Evelyn Waugh, Vile Bodies (Penguin, 1973) 
J.L. Carr, A Month in the Country (Harvester Press, 1980)
‘My private schoolmaster used to say, “If a thing’s worth doing at all, it’s worth doing well.” My Church has taught that in different words for several centuries. But these young people have got hold of another end of the stick, and for all we know it may be the right one. They say, “If a thing’s not worth doing well, it’s not worth doing at all.” It makes everything very difficult for them.’
I’ve subscribed to something very similar to this for a very long time, which I think informs many positions I take with respect to the place and value of work in society, communism, and librarianship. Nothing frustrates me more than “make work” or the implementation of someone else’s decision when I can’t make out the goal, design, or purpose of the work itself. In a way, both Vile Bodies and A Month in the Country are books about work, but they approach the subject in very different ways.
The Bright Young Things of Waugh’s novel are the children of the (very slowly) declining aristocracy and upper middle-class. Things have changed from, say, the bourgeoisie of Pride and Prejudice for whom work is complete mystery. The Bright Young Things are living off their parents’ debt and accruing debt of their own, and the breakneck speed and disjointed rhythm of the novel suggests that crisis is just around the corner. Indeed, the counterfactual war which breaks out at the end of the novel is justified by the very real fact of war as a means to defuse crisis under capitalism. Waugh isn’t someone I would ordinarily ascribe such perspicacity to - and it’s as likely due to his misanthropy as to any economic insight - but the coming of the second world war nine years later certainly bears out Waugh’s point.
It took me a long time to like Waugh, though my dad was always reading him. I felt Waugh’s comedy was shallower or less important than, say, Greene’s heavy novels. I finally grasped the depth of Waugh’s savagery when I read A Handful of Dust in library school - I still haven’t mustered up the courage to re-read that one. Brideshead is, I think, clearly his best, but the satire has been dulled and something akin to a warm nostalgia suffuses that book, even as he occasionally skewers its subjects. Vile Bodies is a good book to read, as Melville writes in Moby Dick,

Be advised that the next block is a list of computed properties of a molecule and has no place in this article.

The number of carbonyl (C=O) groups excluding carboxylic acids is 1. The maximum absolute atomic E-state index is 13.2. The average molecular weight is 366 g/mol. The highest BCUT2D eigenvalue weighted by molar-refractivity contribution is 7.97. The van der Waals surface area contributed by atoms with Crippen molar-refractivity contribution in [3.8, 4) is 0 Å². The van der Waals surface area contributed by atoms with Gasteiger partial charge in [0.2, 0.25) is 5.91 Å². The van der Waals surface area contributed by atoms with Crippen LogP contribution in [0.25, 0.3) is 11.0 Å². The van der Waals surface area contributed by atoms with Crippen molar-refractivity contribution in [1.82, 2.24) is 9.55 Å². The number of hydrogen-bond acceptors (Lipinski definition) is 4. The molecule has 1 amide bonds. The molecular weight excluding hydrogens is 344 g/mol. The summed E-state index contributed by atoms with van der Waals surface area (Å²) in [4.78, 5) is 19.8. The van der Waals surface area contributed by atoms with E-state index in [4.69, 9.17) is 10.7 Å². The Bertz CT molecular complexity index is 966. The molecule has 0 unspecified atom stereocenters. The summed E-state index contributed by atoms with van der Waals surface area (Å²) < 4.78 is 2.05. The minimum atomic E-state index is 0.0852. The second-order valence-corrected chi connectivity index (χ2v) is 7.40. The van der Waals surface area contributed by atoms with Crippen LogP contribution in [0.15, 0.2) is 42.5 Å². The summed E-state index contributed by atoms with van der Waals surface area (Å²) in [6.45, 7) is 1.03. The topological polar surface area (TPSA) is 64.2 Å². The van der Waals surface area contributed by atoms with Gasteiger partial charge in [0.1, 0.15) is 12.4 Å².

whenever I find myself growing grim about the mouth; whenever it is a damp, drizzly November in my soul; whenever I find myself involuntarily pausing before coffin warehouses, and bringing up the rear of every funeral I meet; and especially whenever my hypos get such an upper hand of me, that it requires a strong moral principle to prevent me from deliberately stepping into the street, and methodically knocking people’s hats off.
Judging by conversations I’ve had with many people recently, a lot of us are feeling this way at the moment; Waugh’s comedy is a better restorative than Greene’s tragedies, no matter what my nineteen-year-old self would have argued.
The connection to work is much clearer in A Month in the Country than in Vile Bodies. I decided to read this after stumbling upon the film version on YouTube on the weekend (which stars a very young Colin Firth, Kenneth Branagh, and Natasha Richardson). It’s one of those very English things which makes a liar of every high school English teacher who insists that every story must have a conflict.
Tom Birkin, still recovering from his experience of the first world war (and Passchendaele in particular), has been contracted uncover a medieval wall painting in a Yorkshire church. He spends the summer of 1920 sleeping in the belfry, working on the restoration, and making friends with the locals, including the rector’s wife Alice Keach, and Charles Moon, another demobbed soldier with a job of his own to do. The novel is about the restorative capacity of a simple life in the country, good weather, friendship and, most importantly, of unalienated labour. Like A Day in the Life of Ivan Denisovich and Tarkovsky’s Andrei Rublev, A Month in the Country falls into a subgenre we might as well call “salvation by work”. Some of Birkin’s impressions have to do with the meaning of professionalism - a much different “professionalism” from either Austen or Waugh:
You know how it is when a tricky job is going well becuase you’re doing things the way they should be done, when you’re working in rhythm and feel a reassuring confidence that everything’s unravelling naturally and all will be right in the end. That’s about it: I knew what I was doing - it’s really what being professional means.
(Note: “being professional” rather than “being a professional). Compare this passage to what Ivan Denisovich experiences building a wall in Solzhenitsyn’s novella.
I don’t think I would argue that A Month in the Country is any kind of first-rate literary artefact, but it’s competently - professionally - done, and it has a charm that really fits with the dead, grey end of the year when we all feel like stepping into the street and knocking people’s hats off. And it has ambition, I think, of a quiet kind. If a thing’s not worth doing well, it’s not worth doing at all.